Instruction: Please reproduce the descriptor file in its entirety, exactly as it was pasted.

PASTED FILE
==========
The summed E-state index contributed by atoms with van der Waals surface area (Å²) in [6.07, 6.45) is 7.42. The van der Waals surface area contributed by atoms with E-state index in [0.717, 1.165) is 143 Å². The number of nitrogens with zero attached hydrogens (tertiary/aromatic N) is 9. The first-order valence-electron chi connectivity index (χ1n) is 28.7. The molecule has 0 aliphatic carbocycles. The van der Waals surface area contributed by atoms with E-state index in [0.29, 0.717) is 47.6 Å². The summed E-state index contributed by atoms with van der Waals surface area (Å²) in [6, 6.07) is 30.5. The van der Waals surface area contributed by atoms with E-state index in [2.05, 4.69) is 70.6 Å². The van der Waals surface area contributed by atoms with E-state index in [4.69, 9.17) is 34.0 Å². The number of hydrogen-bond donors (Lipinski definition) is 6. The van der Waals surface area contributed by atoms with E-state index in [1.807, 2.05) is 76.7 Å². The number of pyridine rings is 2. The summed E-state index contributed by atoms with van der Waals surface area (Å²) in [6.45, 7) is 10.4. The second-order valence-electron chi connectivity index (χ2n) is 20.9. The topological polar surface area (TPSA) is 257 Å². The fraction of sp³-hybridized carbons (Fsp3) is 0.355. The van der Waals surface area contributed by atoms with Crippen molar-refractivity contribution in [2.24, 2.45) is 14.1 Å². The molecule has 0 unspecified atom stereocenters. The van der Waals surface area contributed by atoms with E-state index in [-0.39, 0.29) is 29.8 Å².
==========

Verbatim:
The summed E-state index contributed by atoms with van der Waals surface area (Å²) in [6.07, 6.45) is 7.42. The van der Waals surface area contributed by atoms with E-state index in [0.717, 1.165) is 143 Å². The number of nitrogens with zero attached hydrogens (tertiary/aromatic N) is 9. The first-order valence-electron chi connectivity index (χ1n) is 28.7. The molecule has 0 aliphatic carbocycles. The van der Waals surface area contributed by atoms with E-state index in [0.29, 0.717) is 47.6 Å². The summed E-state index contributed by atoms with van der Waals surface area (Å²) in [6, 6.07) is 30.5. The van der Waals surface area contributed by atoms with E-state index in [2.05, 4.69) is 70.6 Å². The van der Waals surface area contributed by atoms with E-state index in [4.69, 9.17) is 34.0 Å². The number of hydrogen-bond donors (Lipinski definition) is 6. The van der Waals surface area contributed by atoms with E-state index in [1.807, 2.05) is 76.7 Å². The number of pyridine rings is 2. The summed E-state index contributed by atoms with van der Waals surface area (Å²) in [6.45, 7) is 10.4. The second-order valence-electron chi connectivity index (χ2n) is 20.9. The topological polar surface area (TPSA) is 257 Å². The fraction of sp³-hybridized carbons (Fsp3) is 0.355. The van der Waals surface area contributed by atoms with Crippen molar-refractivity contribution in [2.24, 2.45) is 14.1 Å². The molecule has 0 unspecified atom stereocenters. The van der Waals surface area contributed by atoms with E-state index in [-0.39, 0.29) is 29.8 Å².